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I'm Using PHP 5 and the built-in SoapClient.
This is really a question for the developers of PHP Soap support.

The SoapClient gives you 2 choices: WSDL mode, which caches the WSDL file locally, and non-WSDL which requires you to build your own requests.

Using the WSDL is obviously more convenient. But, I wonder how much processing this does each time you create a SoapClient instance. The WSDL is cached, but does it have to re-process the entire WSDL each time you create a SoapClient? If so, it seems it might be more efficient (CPU-wise) to go the non-WSDL route.

It's no problem to create the non-WSDL SoapClient in my situation. Should I?


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Does testing in your particular case result in performance gains that outweigh the overhead associated with creating non-WSDL connections? –  Michael Todd Jun 16 '09 at 15:28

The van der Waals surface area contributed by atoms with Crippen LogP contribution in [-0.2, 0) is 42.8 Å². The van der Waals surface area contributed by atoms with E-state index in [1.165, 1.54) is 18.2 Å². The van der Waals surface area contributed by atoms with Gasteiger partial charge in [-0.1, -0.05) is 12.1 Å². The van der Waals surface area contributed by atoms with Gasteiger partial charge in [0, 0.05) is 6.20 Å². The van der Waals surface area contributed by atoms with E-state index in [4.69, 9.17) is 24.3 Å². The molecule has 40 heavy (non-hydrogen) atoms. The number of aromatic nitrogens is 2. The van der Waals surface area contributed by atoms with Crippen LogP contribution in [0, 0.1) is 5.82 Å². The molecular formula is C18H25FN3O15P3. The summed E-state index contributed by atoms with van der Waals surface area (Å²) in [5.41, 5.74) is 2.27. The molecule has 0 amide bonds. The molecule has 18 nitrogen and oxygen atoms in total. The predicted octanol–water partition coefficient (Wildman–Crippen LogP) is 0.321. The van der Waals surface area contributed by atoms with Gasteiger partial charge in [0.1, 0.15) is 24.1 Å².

I haven't done any performance testing because I haven't implemented the non-WSDL case yet. I'm hoping someone else has either done the testing (and wants to share) or knows the implementation well enough to answer. –  Dave C Jun 16 '09 at 17:03
Fair enough ("All of us are smarter than one of us," as they say). Looks a little dreary for other responses, though. Good luck. –  Michael Todd Jun 16 '09 at 20:40

1 Answer 1

It takes enough time for them to build in a cache (so its painful). I guess the real question is when does that cache expire (on script exit?) and how many calls are you making (per script?).

Also it sounds like you're trying to prematurely optimize something. If its not a problem don't worry about it. You could spend up time on something that doesn't matter.

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Your question about when the cache expires is important, but I still don't know when it expires. Equally important is how much work gets done behind the scenes when you create a new SoapClient. If it's not a problem, then I don't have to worry about it. But my question was hopefully to get a response like "we measured this in the past, and found out X" –  Dave C May 4 '10 at 19:19

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